The Museum of Arts & Culture at New Rochelle High School inspires educational excellence by providing a professional, on-site museum experience for students and serving as an important cultural asset for the entire community.

See the Current Exhibit
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Through a combination of original and visiting exhibits and programs focused on the fine arts, history, literature, science and technology, the Museum of Arts & Culture enriches the school curriculum as it stimulates thought, excites the imagination, and energizes understanding.

The Museum of Arts & Culture also collaborates with other museums, cultural institutions, and community groups to reach beyond its walls and serve as an educational and cultural resource for the entire City of New Rochelle.

The Museum of Arts & Culture is a program of the New Rochelle Fund for Educational Excellence. You can support the work of the Museum by making a tax-deductible contribution to the Fund.


The Museum of Arts & Culture opened in October, 2006 with a special exhibit on loan from the Norman Rockwell Museum in Stockbridge, Massachusetts, Norman Rockwell in the 1940s: A View of the American Homefront. The exhibit was complemented by an original installation, Norman Rockwell’s New Rochelle Years, created by the MAC in collaboration with the New Rochelle Public Library.

Since then the Museum has continued to provide innovative arts programming, from Soles of the Movement, an installation created by artist Chris Burns that used historical music, photographs, film footage and memorabilia — particularly shoes — to commemorate the Montgomery Bus Boycott and tell the story of the growth of the civil rights movement in America, to The Crews Family: Donald Crews, Ann Jonas and Nina Crews, a traveling exhibit on loan from the National Center for Children’s Illustrated Literature, which celebrated the work of a family of childrens’ book illustrators. To complement this exhibit the Museum partnered with the Huguenot Children’s Library to present a Festival of Children’s Books that featured a dozen children’s book authors and illustrators as well as free family focused activities at both sites.

Donate to a specific project need, for example to “ 20 euros for a wheelbarrow ”, or else to a project generally e.g. “Building a school in Mombasa, Kenya”. You can always donate anonymously. Rather than a one-off donation, you can become a monthly donor. Also a possibility with many projects: donations in kind or donating your time as a volunteer.

Rate it if you happen to know the project manager or if you know more about the project for some other reason. Post your opinion on the project-site, ideally including photos or videos from when you visited the project on-site. You can also ask the project manager questions at any time. Others can use their answers to help them decide whether to donate.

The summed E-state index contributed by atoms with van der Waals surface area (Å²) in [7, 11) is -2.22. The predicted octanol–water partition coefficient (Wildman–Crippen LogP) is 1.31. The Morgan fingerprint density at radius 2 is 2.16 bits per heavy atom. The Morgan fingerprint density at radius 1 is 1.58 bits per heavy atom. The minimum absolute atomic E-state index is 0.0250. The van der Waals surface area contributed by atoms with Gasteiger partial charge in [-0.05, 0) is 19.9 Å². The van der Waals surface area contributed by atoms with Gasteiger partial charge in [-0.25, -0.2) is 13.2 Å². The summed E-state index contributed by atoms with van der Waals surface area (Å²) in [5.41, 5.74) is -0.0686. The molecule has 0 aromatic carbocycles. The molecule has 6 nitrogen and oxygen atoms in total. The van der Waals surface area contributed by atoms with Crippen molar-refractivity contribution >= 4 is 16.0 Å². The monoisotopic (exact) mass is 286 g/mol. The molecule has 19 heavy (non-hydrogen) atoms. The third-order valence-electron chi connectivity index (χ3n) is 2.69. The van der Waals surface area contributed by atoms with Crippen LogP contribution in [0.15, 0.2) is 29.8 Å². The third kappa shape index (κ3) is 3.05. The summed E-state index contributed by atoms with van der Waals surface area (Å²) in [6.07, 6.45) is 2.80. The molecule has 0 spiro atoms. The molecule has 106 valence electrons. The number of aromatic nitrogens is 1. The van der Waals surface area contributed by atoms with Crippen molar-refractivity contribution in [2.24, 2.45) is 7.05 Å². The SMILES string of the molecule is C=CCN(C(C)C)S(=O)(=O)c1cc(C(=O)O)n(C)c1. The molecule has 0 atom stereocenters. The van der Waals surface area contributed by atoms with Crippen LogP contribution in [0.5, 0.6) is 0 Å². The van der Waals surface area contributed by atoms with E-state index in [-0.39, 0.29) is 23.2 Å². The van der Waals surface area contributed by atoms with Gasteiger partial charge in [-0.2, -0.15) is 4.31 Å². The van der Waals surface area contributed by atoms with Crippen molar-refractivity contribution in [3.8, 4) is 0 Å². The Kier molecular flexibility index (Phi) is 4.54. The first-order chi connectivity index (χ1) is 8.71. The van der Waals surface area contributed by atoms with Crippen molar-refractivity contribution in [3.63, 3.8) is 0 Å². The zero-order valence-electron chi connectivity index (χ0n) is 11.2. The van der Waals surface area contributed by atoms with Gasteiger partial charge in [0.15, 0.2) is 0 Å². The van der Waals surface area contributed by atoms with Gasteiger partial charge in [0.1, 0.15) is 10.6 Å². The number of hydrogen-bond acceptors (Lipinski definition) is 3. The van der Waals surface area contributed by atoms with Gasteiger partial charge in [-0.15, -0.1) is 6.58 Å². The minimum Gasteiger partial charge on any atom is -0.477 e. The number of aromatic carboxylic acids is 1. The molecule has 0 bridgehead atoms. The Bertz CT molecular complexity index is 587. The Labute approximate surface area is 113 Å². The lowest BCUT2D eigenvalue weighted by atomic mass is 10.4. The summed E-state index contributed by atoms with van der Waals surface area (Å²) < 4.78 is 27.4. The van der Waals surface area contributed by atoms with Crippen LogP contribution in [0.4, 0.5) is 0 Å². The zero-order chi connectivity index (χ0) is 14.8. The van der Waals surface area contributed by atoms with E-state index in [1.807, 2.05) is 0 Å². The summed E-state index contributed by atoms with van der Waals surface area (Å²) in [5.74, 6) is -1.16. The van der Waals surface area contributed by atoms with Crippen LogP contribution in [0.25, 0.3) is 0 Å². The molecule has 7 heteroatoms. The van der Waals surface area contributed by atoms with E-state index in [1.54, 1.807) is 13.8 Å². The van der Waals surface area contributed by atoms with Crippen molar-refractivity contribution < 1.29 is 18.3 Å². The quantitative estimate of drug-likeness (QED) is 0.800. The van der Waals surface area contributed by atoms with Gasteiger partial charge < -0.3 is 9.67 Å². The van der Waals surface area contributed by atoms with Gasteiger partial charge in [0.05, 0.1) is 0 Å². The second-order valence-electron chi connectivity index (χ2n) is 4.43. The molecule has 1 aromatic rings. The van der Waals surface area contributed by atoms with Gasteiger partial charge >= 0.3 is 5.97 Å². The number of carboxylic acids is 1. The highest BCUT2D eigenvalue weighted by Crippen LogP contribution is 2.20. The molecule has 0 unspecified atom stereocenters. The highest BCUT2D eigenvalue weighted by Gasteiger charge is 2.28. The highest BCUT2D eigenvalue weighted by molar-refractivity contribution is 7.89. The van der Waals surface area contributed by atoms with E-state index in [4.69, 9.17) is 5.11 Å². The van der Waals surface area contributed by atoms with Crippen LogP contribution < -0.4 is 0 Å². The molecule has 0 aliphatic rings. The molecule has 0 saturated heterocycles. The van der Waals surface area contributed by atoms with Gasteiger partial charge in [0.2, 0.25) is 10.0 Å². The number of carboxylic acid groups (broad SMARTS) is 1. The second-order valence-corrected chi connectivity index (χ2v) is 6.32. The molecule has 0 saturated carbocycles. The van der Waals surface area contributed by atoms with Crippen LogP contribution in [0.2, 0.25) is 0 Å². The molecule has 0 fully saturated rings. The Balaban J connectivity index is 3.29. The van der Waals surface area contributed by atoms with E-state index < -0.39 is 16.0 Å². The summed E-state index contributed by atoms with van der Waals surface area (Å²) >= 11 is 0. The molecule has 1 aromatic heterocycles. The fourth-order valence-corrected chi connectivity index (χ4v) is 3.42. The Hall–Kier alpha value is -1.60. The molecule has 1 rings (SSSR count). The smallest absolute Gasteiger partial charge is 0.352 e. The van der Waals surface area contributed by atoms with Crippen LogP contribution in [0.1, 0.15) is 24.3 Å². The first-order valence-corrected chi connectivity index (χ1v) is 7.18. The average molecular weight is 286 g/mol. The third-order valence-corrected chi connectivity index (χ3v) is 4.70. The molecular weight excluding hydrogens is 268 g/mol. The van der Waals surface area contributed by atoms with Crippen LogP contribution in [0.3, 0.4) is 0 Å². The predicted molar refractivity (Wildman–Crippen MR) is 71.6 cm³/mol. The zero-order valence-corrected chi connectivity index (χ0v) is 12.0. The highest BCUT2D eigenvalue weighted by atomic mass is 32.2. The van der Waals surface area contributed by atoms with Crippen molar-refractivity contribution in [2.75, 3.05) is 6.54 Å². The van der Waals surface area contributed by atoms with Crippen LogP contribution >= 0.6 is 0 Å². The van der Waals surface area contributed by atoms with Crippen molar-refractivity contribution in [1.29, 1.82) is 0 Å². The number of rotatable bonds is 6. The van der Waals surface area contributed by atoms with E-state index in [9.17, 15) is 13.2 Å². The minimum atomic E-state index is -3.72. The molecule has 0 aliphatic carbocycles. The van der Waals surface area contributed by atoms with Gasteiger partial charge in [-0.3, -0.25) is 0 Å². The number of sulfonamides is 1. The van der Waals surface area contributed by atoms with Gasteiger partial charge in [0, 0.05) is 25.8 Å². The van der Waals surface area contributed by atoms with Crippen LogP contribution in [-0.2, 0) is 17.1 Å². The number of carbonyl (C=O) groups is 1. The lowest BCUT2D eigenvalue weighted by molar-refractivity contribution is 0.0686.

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Other major shows at the MAC have included:

· Ragtime in New Rochelle (May 2008), which featured items on loan from the author E.L. Doctorow and included a free public lecture by Doctorow, one of the most acclaimed American authors of the 20th century.
· Feats of Clay (Fall 2008), an exhibit of ceramic art created by Westchester County high school students, as part of All Fired Up, the county-wide celebration of clay.
· Harlem? Harlem! Dance Theatre of Harlem 1969-2010 (Spring 2010), organized by the Dance Theatre of Harlem Ensemble curator Judy Tyrus with then MAC Director Theresa Kump Leghorn, featured a colorful mix of spectacular costumes, posters, programs, archival photographs and video recordings that traced the history of the company, its renowned productions and cast of legendary dancers, fans and supporters. As part of this collaboration the Dance Theatre gave several performances at New Rochelle High School, and the company was in residence at NRHS for three months, giving more than 160 dance students the opportunity to study classical ballet and observe a professional dance institution in theory and practice.
· Anne Frank: A History for Today (Fall 2016), an international traveling exhibit from the Anne Frank House. The exhibit was in both English and Spanish to reflect our community and told the story of Anne Frank against the background of the Holocaust and WWII. It included photographs of Anne Frank's childhood in Frankfurt and in Amsterdam, and portrayed the rise of the Nazis, the persecution of the Jews and the way people responded.

The Museum is proud to mirror the diversity of the New Rochelle community through the exhibitions and programming it features including the work of:

· African American artists R. Gregory Christie (2008) and Robin J. Miller (2009),
· an African American Authors Symposium featuring award-winning authors,
· African American film historian Donald Bogle,
· a performance of the one-woman show “Harlem on My Mind,”
· and the original exhibit “The Zocalo at Atlixco, Puebla” (Fall 2009) featuring documentary photographs by Mary Teresa Giancoli.

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8am to 3pm (Monday-Friday); Please contact us to coordinate an evening or Saturday visit.


To get to the New Wing of New Rochelle High School and the Museum of Arts & Culture:

Please set your GPS to the intersection of North and Braemar Avenues. This is not the main entrance to the High School. This entrance is near the tennis courts on North Avenue, across the street from the statue of the Huguenot, Jacob Leisler. The High School is easily accessible from I-95 and the Hutchinson River Parkway.